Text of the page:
Learn how to replace your car's engine camshaft sensor. We are a team of ASE certified mechanics that have created this service guide to help you save money.
Your engine's camshaft position sensor is designed to count the rotations of the camshaft inside the engine as it is running. Using a metal timer somewhere on the camshaft this sensor uses a magnetic field which is built up and then broken down which counts as one revolution. This information is then sent to the cars computer and is then figured into the equation of the operating program. This sensor can have the abbreviation of CMP or CMS.
The cam sensor is located in the valve cover near the top of the engine or they can be located at the front or rear of the cylinder head as in the picture below.
When a cam sensor goes bad it will cause the check engine light to come on and produce a trouble code. It can also cause the engine to run rough while the car is at cruising speed or at idle. Due to the lack of feedback information to the computer this sensor problem can cause an engine stumble or hesitation. Though some think the engine will not start if this sensor goes out but this is simply not true because the computer will always use the crankshaft angle sensor to allow the engine to run.
Inside the cam sensor there are small gauge copper wires that are subject to the heat and vibration of the engine. Over time these windings can break or short circuit which hinders the ability of the sensor to read the magnetic rotation of the camshaft.
When the camshaft angle sensor goes bad one portion of the information needed to operate the engine is lost. Fortunately the computer will have enough information from the remaining sensors to keep the engine running. The computer will then substitute an alternative value for the missing data. This action causes the engine to loose a small amount of power and fuel economy.
Camshaft sensor service costs will vary per manufacturer and depend on the location of the sensor. If you are having the job done at a repair shop or at the dealer it will cost between $180.00 and $250.00 (US). Whereas if you where doing the job yourself the sensor alone will cost between $25.00 and $65.00 (US).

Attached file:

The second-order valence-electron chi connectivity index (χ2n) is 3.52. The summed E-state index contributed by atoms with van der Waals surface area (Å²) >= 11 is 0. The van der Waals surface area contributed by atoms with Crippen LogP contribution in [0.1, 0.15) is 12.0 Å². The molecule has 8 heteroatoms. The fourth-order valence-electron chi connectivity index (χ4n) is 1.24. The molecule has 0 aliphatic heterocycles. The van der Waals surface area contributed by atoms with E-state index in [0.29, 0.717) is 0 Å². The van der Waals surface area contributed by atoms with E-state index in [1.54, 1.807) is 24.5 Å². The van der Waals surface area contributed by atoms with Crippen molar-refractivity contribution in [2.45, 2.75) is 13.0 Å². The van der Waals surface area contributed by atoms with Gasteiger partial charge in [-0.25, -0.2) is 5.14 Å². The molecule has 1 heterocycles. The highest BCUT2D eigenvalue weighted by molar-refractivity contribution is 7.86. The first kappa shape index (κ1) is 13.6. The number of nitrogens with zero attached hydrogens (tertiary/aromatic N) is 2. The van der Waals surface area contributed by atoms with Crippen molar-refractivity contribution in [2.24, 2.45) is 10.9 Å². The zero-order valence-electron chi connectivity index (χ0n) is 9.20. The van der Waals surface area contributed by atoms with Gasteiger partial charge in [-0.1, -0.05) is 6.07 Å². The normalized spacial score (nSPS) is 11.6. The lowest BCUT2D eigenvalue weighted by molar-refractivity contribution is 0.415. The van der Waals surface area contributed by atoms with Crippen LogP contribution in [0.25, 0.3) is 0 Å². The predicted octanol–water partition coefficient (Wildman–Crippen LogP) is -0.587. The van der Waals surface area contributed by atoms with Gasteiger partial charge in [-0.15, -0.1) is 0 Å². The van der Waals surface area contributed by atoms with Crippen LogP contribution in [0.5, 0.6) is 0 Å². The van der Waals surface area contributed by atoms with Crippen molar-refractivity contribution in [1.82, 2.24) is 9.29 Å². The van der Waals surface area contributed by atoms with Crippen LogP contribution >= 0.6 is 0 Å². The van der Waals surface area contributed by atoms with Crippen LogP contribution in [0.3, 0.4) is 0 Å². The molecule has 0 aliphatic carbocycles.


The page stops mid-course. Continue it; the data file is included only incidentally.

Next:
These sensors should last the life of the car and do in most cases, but as with all electronics they can fail at anytime.
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Begin with the vehicle on level ground in park with the engine off and the emergency brake set. Though engine appearances will vary the process is similar for most vehicles. You can get the replacement part and tools from Amazon or the local parts store or car dealer.
Tools and Supplies Needed
Remove Camshaft Sensor: Locate the sensor by inspecting the front, rear and top portion of the engine. These sensors are in pain sight and will have a two or three wire connector attached to them.
Use a small flat blade (standard) screwdriver or pick to release the electrical connector tab to remove connector from the sensor. Gently pull the connector out from the sensor. It can be a little stuck due to the weather pack seal inside the connector which is designed to keep out moister.
Using a 8mm or 10mm (in most cases) socket or wrench remove the camshaft sensor mounting bolt by turning it counterclockwise. There is usually only one bolt.
Sometime these bolts can be over tightened at the factory which causes the bolt threads to stretch and become weak. Inspect the threads for damage and replace the bolt if needed.
Grasp the sensor and with a twisting motion pull the sensor from the housing. This too can be a little stuck because of the O ring seal which is designed to control engine oil.
Once the sensor is free from its housing or mount inspect the electrical terminals for damage and corrosion which will hinder the sensor's performance.
Install New Camshaft Sensor: After the old sensor has been removed wipe it clean so you and compare the new sensor to ensure a proper installation. Be sure the sensor has a new O ring seal to avoid oil leaks once the new sensor has been installed. Occasionally there will be subtle a manufacturer update to the sensor which will change it's appearance slightly.
Use a shop towel to clean the area which will help avoid leaks. Then apply a small amount of engine oil or WD40 to the O ring seal and gently lower the sensor into position. The oil is to help lubricate the seal which will help avoid the seal from getting damaged during the installation.
Insert and start the mounting bolt by hand to avoid cross threading. Avoid starting the bolt while using a socket.
Use a small socket or wrench and tighten the sensor mounting bolt. This bolt does not need to be super tight because is only holds the sensor in place. The specification would be about 2 pounds of torque.
Inspect the wiring connector to make sure it is free from grease, dirt and corrosion. Clean if necessary before installing it onto the new sensor. Inspect the wiring of the connector because this is usually where breaks can occur.
Firmly install the electrical connector by pushing it inward toward the connector. You should hear an audible click when it is completely installed.
Once the new sensor has been installed double check the mounting bolt and connection to ensure a proper installation. Once the repair is complete connect your code reader to clear codes and start the engine. The code scanner will produce a "PASS" message to indicate your job's success.
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